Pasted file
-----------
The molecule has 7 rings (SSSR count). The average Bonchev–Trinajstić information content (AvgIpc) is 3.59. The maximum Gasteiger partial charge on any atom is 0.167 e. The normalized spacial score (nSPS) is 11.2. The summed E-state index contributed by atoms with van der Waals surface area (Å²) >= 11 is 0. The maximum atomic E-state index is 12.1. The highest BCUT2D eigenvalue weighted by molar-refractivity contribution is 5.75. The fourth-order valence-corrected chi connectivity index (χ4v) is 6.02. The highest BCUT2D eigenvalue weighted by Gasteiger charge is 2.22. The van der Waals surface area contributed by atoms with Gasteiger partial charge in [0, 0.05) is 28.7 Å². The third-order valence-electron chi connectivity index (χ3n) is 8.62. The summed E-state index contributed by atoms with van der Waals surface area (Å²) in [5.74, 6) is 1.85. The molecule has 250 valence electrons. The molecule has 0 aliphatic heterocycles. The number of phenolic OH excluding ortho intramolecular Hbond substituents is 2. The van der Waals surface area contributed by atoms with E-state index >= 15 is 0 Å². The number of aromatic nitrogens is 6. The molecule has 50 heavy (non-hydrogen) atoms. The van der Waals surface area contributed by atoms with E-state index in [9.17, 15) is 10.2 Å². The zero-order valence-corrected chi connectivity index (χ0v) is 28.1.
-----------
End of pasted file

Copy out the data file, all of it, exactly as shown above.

The molecule has 7 rings (SSSR count). The average Bonchev–Trinajstić information content (AvgIpc) is 3.59. The maximum Gasteiger partial charge on any atom is 0.167 e. The normalized spacial score (nSPS) is 11.2. The summed E-state index contributed by atoms with van der Waals surface area (Å²) >= 11 is 0. The maximum atomic E-state index is 12.1. The highest BCUT2D eigenvalue weighted by molar-refractivity contribution is 5.75. The fourth-order valence-corrected chi connectivity index (χ4v) is 6.02. The highest BCUT2D eigenvalue weighted by Gasteiger charge is 2.22. The van der Waals surface area contributed by atoms with Gasteiger partial charge in [0, 0.05) is 28.7 Å². The third-order valence-electron chi connectivity index (χ3n) is 8.62. The summed E-state index contributed by atoms with van der Waals surface area (Å²) in [5.74, 6) is 1.85. The molecule has 250 valence electrons. The molecule has 0 aliphatic heterocycles. The number of phenolic OH excluding ortho intramolecular Hbond substituents is 2. The van der Waals surface area contributed by atoms with E-state index >= 15 is 0 Å². The number of aromatic nitrogens is 6. The molecule has 50 heavy (non-hydrogen) atoms. The van der Waals surface area contributed by atoms with E-state index in [9.17, 15) is 10.2 Å². The zero-order valence-corrected chi connectivity index (χ0v) is 28.1.